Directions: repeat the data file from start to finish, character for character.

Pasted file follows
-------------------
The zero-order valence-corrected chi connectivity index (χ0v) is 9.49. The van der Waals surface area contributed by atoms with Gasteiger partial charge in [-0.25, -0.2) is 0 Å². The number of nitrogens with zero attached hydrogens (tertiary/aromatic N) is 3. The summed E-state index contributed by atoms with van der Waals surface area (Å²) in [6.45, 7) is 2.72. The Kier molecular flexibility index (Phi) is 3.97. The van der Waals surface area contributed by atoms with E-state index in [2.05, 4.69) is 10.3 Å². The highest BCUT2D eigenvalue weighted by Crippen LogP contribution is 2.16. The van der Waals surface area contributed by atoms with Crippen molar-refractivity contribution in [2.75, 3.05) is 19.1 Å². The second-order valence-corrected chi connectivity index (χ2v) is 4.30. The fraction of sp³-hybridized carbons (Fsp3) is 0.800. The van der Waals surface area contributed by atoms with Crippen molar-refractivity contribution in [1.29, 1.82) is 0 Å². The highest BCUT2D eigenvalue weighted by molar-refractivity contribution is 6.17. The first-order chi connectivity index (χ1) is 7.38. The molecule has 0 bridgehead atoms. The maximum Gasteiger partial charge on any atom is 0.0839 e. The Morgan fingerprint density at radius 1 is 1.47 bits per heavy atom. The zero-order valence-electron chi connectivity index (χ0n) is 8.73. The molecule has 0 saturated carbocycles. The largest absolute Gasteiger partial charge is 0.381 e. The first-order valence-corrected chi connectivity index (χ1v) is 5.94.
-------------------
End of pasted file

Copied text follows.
The zero-order valence-corrected chi connectivity index (χ0v) is 9.49. The van der Waals surface area contributed by atoms with Gasteiger partial charge in [-0.25, -0.2) is 0 Å². The number of nitrogens with zero attached hydrogens (tertiary/aromatic N) is 3. The summed E-state index contributed by atoms with van der Waals surface area (Å²) in [6.45, 7) is 2.72. The Kier molecular flexibility index (Phi) is 3.97. The van der Waals surface area contributed by atoms with E-state index in [2.05, 4.69) is 10.3 Å². The highest BCUT2D eigenvalue weighted by Crippen LogP contribution is 2.16. The van der Waals surface area contributed by atoms with Crippen molar-refractivity contribution in [2.75, 3.05) is 19.1 Å². The second-order valence-corrected chi connectivity index (χ2v) is 4.30. The fraction of sp³-hybridized carbons (Fsp3) is 0.800. The van der Waals surface area contributed by atoms with Crippen molar-refractivity contribution in [1.29, 1.82) is 0 Å². The highest BCUT2D eigenvalue weighted by molar-refractivity contribution is 6.17. The first-order chi connectivity index (χ1) is 7.38. The molecule has 0 bridgehead atoms. The maximum Gasteiger partial charge on any atom is 0.0839 e. The Morgan fingerprint density at radius 1 is 1.47 bits per heavy atom. The zero-order valence-electron chi connectivity index (χ0n) is 8.73. The molecule has 0 saturated carbocycles. The largest absolute Gasteiger partial charge is 0.381 e. The first-order valence-corrected chi connectivity index (χ1v) is 5.94.